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Glasgow 2023 – Day 5 – Report




The Semi Finals of the Men’s Sprint competition provided no surprises – Harrie Lavreysen of the Netherlands’ first win over Jack Carlin of Great Britain was so comfortable it looked like an opening heat of the 1/8 Finals. The second was closer, but never really in doubt. Mateusz Rudyk of Poland made it slightly more difficult for Nicholas Paul, but the Trinidad and Tobago rider’s acceleration carried him through.

The Bronze medal ride was the first real upset of the competition. Carlin, remember, was the only rider so far to have overcome a faster rider from Qualifying and the Paisley-born rider did it again when it mattered – riding brilliantly to take the Bronze without the need for a decider.

As for Lavreysen, it was never in doubt – but Paul gave him more assistance than he needed by trying to go long on both occasions. Paul may be officially the fastest rider in history over 200m, but he’s no match for Lavreysen over a lap and a half and that’s what he tried to do, twice. Still, it was Lavreysen’s fifth consecutive Sprint World Championship – and his 13th rainbow jersey – so he was hardly the first to fail to figure out how to beat him.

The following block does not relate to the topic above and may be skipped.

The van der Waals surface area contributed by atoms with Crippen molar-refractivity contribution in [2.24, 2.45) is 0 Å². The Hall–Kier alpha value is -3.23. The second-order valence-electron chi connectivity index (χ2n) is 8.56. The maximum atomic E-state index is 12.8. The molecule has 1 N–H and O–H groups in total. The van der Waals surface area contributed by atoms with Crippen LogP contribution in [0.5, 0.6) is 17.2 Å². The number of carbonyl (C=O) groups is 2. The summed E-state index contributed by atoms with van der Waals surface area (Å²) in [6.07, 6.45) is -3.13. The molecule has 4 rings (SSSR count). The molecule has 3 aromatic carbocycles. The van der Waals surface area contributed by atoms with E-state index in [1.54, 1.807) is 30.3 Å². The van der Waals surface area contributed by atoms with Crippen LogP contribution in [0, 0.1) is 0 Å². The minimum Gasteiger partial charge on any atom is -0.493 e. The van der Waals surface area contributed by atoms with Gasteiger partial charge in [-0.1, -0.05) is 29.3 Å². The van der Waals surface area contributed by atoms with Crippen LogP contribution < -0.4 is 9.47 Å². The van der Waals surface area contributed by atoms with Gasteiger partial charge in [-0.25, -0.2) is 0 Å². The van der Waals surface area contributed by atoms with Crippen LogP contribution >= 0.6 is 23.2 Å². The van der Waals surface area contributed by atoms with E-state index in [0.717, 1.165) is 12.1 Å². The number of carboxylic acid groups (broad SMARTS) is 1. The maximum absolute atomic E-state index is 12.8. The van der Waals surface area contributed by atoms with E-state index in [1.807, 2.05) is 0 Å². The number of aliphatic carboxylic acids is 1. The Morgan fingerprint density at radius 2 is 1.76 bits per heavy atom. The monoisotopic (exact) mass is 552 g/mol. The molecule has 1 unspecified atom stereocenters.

PAUL Nicholas TTO +0.061 +0.100

BRONZE CARLIN Jack GBR **4 RUDYK Mateusz POL +0.030 +0.010

Semi Finals
2 CARLIN Jack GBR +0.505 +0.041

1 PAUL Nicholas TTO **
2 RUDYK Mateusz POL +0.192 +0.380

Elimination Race

A tetchy Elimination race saw rider after rider take issue with their removal from the race – starting with the first to go, Joao Martins of Portugal. There was a crash before the first elimination, with Matthijs Buchli wiping out Akil Campbell of Trinidad and Tobago. The Dutch rider rolled his tub, but it wasn’t clear whether that was the result of him bouncing off Jules Hester of Belgium or a consequence of it. Buchli would crash again just after the halfway mark – taking out Ethan Vernon of Great Britain – and the former sprinter would earn the ire of several of his competitors for robust riding throughout the race.

Remarkably, both riders recovered and were still in contention in the later stages – the Dutch rider finally leaving the track in fourth position. Elia Viviani – many people’s favourite for the win – ran out of gas a lap later, the Italian leaving Vernon and Dylan Bibic of Canada to contest the sprint and it was the British rider who took the title, comfortably dropping his opponent in front of an approving home crowd.

And then there were two…

BRONZE VIVIANI Elia ITA